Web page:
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Am J Transplant ; 2022 Jul 23.
Article in English | MEDLINE | ID: covidwho-1973539


A recent study concluded that SARS-CoV-2 mRNA vaccine responses were improved among transplant patients taking mTOR inhibitors (mTORi). This could have profound implications for vaccine strategies in transplant patients; however, limitations in the study design raise concerns about the conclusions. To address this issue more robustly, in a large cohort with appropriate adjustment for confounders, we conducted various regression- and machine learning-based analyses to compare antibody responses by immunosuppressive agents in a national cohort (n = 1037). MMF was associated with significantly lower odds of positive antibody response (aOR = 0.09 0.130.18 ). Consistent with the recent mTORi study, the odds tended to be higher with mTORi (aOR = 1.00 1.452.13 ); however, importantly, this seemingly protective tendency disappeared (aOR = 0.47 0.731.12 ) after adjusting for MMF. We repeated this comparison by combinations of immunosuppression agents. Compared to MMF + tacrolimus, MMF-free regimens were associated with higher odds of positive antibody response (aOR = 2.39 4.267.92 for mTORi+tacrolimus; 2.34 5.5415.32 for mTORi-only; and 6.78 10.2515.93 for tacrolimus-only), whereas MMF-including regimens were not, regardless of mTORi use (aOR = 0.81 1.542.98 for MMF + mTORi; and 0.81 1.512.87 for MMF-only). We repeated these analyses in an independent cohort (n = 512) and found similar results. Our study demonstrates that the recently reported findings were confounded by MMF, and that mTORi is not independently associated with improved vaccine responses.

Transplantation ; 106(10): e452-e460, 2022 10 01.
Article in English | MEDLINE | ID: covidwho-1948635


BACKGROUND: Solid organ transplant recipients (SOTRs) are less likely to mount an antibody response to SARS-CoV-2 mRNA vaccines. Understanding risk factors for impaired vaccine response can guide strategies for antibody testing and additional vaccine dose recommendations. METHODS: Using a nationwide observational cohort of 1031 SOTRs, we created a machine learning model to explore, identify, rank, and quantify the association of 19 clinical factors with antibody responses to 2 doses of SARS-CoV-2 mRNA vaccines. External validation of the model was performed using a cohort of 512 SOTRs at Houston Methodist Hospital. RESULTS: Mycophenolate mofetil use, a shorter time since transplant, and older age were the strongest predictors of a negative antibody response, collectively contributing to 76% of the model's prediction performance. Other clinical factors, including transplanted organ, vaccine type (mRNA-1273 versus BNT162b2), sex, race, and other immunosuppressants, showed comparatively weaker associations with an antibody response. This model showed moderate prediction performance, with an area under the receiver operating characteristic curve of 0.79 in our cohort and 0.67 in the external validation cohort. An online calculator based on our prediction model is available at . CONCLUSIONS: Our machine learning model helps understand which transplant patients need closer follow-up and additional doses of vaccine to achieve protective immunity. The online calculator based on this model can be incorporated into transplant providers' practice to facilitate patient-centric, precision risk stratification and inform vaccination strategies among SOTRs.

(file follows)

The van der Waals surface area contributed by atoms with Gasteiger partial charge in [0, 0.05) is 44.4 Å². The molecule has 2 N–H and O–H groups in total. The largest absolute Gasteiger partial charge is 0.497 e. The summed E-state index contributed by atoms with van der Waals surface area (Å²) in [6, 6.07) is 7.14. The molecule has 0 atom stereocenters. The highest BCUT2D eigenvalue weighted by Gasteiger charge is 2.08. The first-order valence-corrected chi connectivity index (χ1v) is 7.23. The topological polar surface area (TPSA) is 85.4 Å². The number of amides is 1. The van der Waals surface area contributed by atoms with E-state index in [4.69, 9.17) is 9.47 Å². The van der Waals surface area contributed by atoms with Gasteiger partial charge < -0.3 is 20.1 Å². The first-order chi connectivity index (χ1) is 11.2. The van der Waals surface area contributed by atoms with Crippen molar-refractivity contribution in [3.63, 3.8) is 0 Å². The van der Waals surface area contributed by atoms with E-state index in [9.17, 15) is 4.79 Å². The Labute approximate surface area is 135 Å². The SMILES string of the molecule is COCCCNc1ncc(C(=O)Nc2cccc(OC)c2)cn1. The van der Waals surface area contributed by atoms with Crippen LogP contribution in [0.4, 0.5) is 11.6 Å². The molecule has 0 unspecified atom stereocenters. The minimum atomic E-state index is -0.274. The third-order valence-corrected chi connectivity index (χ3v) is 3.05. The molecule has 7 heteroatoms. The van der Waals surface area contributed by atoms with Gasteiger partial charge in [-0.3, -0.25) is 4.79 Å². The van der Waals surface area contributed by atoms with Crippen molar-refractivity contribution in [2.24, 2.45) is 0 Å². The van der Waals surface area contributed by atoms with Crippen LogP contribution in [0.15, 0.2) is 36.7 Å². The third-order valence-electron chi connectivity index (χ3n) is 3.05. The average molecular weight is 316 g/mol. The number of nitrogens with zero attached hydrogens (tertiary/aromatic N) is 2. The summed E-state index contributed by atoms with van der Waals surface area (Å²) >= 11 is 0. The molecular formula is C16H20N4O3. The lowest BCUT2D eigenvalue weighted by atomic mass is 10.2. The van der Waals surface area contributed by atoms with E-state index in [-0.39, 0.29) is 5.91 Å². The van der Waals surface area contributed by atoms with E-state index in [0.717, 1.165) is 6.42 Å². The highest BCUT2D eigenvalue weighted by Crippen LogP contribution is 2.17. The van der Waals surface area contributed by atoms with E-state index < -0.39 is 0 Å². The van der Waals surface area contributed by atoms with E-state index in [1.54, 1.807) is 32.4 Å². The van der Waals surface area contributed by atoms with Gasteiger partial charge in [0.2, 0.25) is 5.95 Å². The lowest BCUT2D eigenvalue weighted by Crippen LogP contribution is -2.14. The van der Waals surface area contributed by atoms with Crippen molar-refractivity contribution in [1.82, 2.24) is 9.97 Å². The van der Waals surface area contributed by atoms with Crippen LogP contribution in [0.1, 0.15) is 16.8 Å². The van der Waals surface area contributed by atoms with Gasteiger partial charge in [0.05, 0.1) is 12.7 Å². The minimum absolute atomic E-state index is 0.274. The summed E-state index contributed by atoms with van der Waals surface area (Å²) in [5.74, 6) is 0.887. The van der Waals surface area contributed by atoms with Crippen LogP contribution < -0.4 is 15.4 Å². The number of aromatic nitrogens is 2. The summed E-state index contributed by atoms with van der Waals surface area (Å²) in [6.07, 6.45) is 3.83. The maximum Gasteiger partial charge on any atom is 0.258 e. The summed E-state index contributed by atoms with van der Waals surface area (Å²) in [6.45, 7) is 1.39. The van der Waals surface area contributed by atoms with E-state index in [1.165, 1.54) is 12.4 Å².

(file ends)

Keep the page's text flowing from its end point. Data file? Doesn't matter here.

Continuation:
COVID-19 Vaccines , COVID-19 , Transplant Recipients , Antibodies, Viral , Antibody Formation , BNT162 Vaccine , COVID-19/prevention & control , COVID-19 Vaccines/adverse effects , Humans , Immunosuppressive Agents/adverse effects , Machine Learning , Mycophenolic Acid , SARS-CoV-2 , Vaccines , Vaccines, Synthetic , mRNA Vaccines
Transplant Direct ; 8(1): e1257, 2022 Jan.
Article in English | MEDLINE | ID: covidwho-1575969


BACKGROUND: Data about vaccine efficacy in solid organ transplant patients are limited. We previously reported our initial observation of a 6.2% immunogenicity rate in kidney transplant recipients (KTRs) after administration of 1 dose of the severe acute respiratory syndrome coronavirus 2 (SARS-CoV-2) mRNA vaccine. We sought to report our observations of anti-SARS-CoV-2 antibody in KTRs after 2 doses of the SARS-CoV-2 mRNA vaccine. METHODS: We identified 105 KTRs who received 2 doses of the Pfizer-BioNTech or Moderna mRNA-1273 vaccine per availability and had anti-SARS-CoV-2 labs obtained at least 2 wk following administration of the second dose. Antibody testing was performed using 3 clinically validated qualitative and semiquantitative assays. RESULTS: KTRs had a 36.2% antibody response rate, whereas an age ≥68 years and a longer time from transplant were factors associated with antibody response. CONCLUSIONS: The low antibody response in KTRs may be associated with the immunosuppressive state. More data are needed to evaluate if KTRs may require higher vaccine doses or an additional booster dose to increase their ability to mount an immune response to the SARS-CoV-2 vaccine.